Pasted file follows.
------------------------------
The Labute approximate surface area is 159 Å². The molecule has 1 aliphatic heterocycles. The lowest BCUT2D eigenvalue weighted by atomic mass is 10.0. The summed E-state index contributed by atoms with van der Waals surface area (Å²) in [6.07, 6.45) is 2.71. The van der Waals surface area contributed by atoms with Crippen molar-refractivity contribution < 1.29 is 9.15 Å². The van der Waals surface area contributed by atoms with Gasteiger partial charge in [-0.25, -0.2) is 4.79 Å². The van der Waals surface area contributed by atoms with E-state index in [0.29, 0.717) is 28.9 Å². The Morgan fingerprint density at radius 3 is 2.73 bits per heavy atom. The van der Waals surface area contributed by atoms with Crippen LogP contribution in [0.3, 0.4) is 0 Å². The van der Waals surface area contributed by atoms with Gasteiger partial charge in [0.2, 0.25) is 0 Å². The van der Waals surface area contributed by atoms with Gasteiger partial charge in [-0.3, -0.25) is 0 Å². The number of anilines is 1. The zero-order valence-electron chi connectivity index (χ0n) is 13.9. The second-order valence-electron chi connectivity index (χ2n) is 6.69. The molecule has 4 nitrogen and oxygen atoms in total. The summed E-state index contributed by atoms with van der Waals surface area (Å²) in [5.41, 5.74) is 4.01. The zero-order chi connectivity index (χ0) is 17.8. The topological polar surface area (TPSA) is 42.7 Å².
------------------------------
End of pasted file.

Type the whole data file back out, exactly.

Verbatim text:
The Labute approximate surface area is 159 Å². The molecule has 1 aliphatic heterocycles. The lowest BCUT2D eigenvalue weighted by atomic mass is 10.0. The summed E-state index contributed by atoms with van der Waals surface area (Å²) in [6.07, 6.45) is 2.71. The van der Waals surface area contributed by atoms with Crippen molar-refractivity contribution < 1.29 is 9.15 Å². The van der Waals surface area contributed by atoms with Gasteiger partial charge in [-0.25, -0.2) is 4.79 Å². The van der Waals surface area contributed by atoms with E-state index in [0.29, 0.717) is 28.9 Å². The Morgan fingerprint density at radius 3 is 2.73 bits per heavy atom. The van der Waals surface area contributed by atoms with Crippen LogP contribution in [0.3, 0.4) is 0 Å². The van der Waals surface area contributed by atoms with Gasteiger partial charge in [0.2, 0.25) is 0 Å². The van der Waals surface area contributed by atoms with Gasteiger partial charge in [-0.3, -0.25) is 0 Å². The number of anilines is 1. The zero-order valence-electron chi connectivity index (χ0n) is 13.9. The second-order valence-electron chi connectivity index (χ2n) is 6.69. The molecule has 4 nitrogen and oxygen atoms in total. The summed E-state index contributed by atoms with van der Waals surface area (Å²) in [5.41, 5.74) is 4.01. The zero-order chi connectivity index (χ0) is 17.8. The topological polar surface area (TPSA) is 42.7 Å².